E. Equatoria MPs back protestors over border encroachment by Kenya
A section of lawmakers in the Eastern Equatoria State parliament has backed Kapoeta East County citizens who on Wednesday protested what they called an encroachment by Kenyan authorities into South Sudanese territory.
The parliamentarians said the silence of the national government over the matter implies that the land has been ceded and or sold to Kenya.
On Wednesday, hundreds of Kapoeta East County residents peacefully demonstrated after Kenya deployed troops on South Sudanese territory on Monday claiming that the border between the two countries is in the Nakodok area in Kapoeta East County.
On Thursday, several parliamentarians protested around the parliamentary building in Torit town and urged the national government to immediately intervene, and called upon the Kenyan authorities to be good neighbors.
Visor Likale Olum who represents Lafon County in the state parliament said he is worried about recent efforts by the Kenyans to enter deep into South Sudanese territory.
“The encroachment into Kapoeta East is going to affect us in the state and you know we neighbor several countries and tomorrow the issue might be in the Magwi area or another place,” he said. “As leaders, we have to show solidarity with our people and I am here to tell the Government of Kenya that they should behave as good neighbors as they did during the time of our liberation struggle. Unfortunately, the Kenyan government wants to take advantage of the internal problems of South Sudan.”
"At the state level, our hands are tied because the issue of borders is the mandate of the national government, and their silence on this matter is weakening the territorial integrity and sovereignty of South Sudan,” he added.
Another state parliamentarian, Semira Lobong, condemned the border encroachment by Kenyan authorities and said the original border is Lodwar in Kenya.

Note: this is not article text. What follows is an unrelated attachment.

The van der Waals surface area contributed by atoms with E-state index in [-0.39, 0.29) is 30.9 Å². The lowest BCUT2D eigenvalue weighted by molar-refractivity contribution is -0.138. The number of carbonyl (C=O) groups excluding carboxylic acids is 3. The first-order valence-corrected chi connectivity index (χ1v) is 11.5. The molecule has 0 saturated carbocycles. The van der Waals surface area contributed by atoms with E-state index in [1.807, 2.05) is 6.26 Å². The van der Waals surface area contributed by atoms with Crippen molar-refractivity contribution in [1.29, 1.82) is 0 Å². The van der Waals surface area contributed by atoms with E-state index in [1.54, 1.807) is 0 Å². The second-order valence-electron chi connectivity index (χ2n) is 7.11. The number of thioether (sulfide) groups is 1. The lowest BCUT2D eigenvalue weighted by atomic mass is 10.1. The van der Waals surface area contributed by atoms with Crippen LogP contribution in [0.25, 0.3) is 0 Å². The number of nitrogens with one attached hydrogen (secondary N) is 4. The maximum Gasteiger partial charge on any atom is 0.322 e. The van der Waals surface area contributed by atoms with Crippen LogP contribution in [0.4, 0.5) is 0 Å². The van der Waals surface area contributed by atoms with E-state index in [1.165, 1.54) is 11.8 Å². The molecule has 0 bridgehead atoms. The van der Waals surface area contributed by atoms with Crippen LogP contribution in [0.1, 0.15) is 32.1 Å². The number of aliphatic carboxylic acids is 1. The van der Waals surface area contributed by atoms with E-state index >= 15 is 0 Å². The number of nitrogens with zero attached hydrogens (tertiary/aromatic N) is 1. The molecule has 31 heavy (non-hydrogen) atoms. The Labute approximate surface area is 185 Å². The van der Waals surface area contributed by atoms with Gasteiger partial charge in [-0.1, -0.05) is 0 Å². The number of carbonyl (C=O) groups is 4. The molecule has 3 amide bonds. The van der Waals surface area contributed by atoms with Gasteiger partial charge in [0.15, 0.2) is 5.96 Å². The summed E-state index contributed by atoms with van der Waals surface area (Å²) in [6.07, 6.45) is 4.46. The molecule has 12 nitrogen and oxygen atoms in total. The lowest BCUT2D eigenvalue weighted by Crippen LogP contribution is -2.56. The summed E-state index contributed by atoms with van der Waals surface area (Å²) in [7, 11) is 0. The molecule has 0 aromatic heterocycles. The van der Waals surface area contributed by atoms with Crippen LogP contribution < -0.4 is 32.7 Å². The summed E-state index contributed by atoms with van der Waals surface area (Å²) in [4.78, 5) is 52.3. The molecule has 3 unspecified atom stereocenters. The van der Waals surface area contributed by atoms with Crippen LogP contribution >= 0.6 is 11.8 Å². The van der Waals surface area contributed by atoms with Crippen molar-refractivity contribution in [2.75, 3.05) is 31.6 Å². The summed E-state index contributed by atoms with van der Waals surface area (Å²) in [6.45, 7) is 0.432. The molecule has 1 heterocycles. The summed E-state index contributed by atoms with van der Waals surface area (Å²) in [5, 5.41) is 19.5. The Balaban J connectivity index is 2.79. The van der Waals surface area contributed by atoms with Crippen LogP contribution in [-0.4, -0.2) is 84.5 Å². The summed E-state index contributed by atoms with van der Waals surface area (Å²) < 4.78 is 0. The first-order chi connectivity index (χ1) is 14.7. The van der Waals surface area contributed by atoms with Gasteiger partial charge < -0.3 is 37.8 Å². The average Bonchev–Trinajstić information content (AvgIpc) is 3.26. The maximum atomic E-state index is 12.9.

“I want to ask President Salva Kiir Mayardit why all this is happening and urge him to ask the Kenyan president why they are entering South Sudanese land,” she said. “The President of Kenya was only recently elected so why is he starting with violence? Let President Kiir ask him. As civilians of Eastern Equatoria State, we condemn this act and Kenya should revert to the original border which was in Lodwar as of 1955.”
Meanwhile, Hellen Orazio, a lawmaker representing Kapoeta South, called on the national government to expedite the resolution of border issues to avoid escalations.
“The Government of Kenya has brought its citizens to occupy areas up to Nakodok (Kapota East County) and I am calling on the national government to speed up resolving this issue because such things should not lead to conflicts between communities,” she said. “We need peace with Kenya. The problem is that the innocent Kenyans are being incited by their politicians.”
On his part, James Natabo, who represents Kapoeta East County, says the South Sudanese who live along the border with Kenya have been patiently waiting for the resolution of a committee that was formed to handle the border issue.
“If the national government was responsible for its citizens, they could have even come on the ground and informed us as the leaders of the particular counties and the communities along the borders about what is being done,” he said. “We are still waiting because there is a committee that was formed to handle the issue but it has been silent. We lost our children during the liberation of this country, should we now sell the land? If you are selling the land, then you should sell it with the people who live on it.”